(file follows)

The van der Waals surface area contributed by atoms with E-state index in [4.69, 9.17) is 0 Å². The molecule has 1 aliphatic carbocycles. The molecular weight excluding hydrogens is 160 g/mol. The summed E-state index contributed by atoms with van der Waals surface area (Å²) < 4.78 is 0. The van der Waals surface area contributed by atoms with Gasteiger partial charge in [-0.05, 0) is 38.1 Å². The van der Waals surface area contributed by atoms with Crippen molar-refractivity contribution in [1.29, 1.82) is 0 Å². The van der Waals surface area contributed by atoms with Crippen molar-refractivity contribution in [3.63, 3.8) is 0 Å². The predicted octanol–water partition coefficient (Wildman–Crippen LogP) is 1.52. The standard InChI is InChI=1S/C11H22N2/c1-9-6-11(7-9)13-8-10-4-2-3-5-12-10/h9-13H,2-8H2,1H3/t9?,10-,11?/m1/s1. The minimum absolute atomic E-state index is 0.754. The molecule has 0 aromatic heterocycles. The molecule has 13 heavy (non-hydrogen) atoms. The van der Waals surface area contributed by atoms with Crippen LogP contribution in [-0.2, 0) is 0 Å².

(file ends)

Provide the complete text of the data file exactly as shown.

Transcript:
The van der Waals surface area contributed by atoms with E-state index in [4.69, 9.17) is 0 Å². The molecule has 1 aliphatic carbocycles. The molecular weight excluding hydrogens is 160 g/mol. The summed E-state index contributed by atoms with van der Waals surface area (Å²) < 4.78 is 0. The van der Waals surface area contributed by atoms with Gasteiger partial charge in [-0.05, 0) is 38.1 Å². The van der Waals surface area contributed by atoms with Crippen molar-refractivity contribution in [1.29, 1.82) is 0 Å². The van der Waals surface area contributed by atoms with Crippen molar-refractivity contribution in [3.63, 3.8) is 0 Å². The predicted octanol–water partition coefficient (Wildman–Crippen LogP) is 1.52. The standard InChI is InChI=1S/C11H22N2/c1-9-6-11(7-9)13-8-10-4-2-3-5-12-10/h9-13H,2-8H2,1H3/t9?,10-,11?/m1/s1. The minimum absolute atomic E-state index is 0.754. The molecule has 0 aromatic heterocycles. The molecule has 13 heavy (non-hydrogen) atoms. The van der Waals surface area contributed by atoms with Crippen LogP contribution in [-0.2, 0) is 0 Å².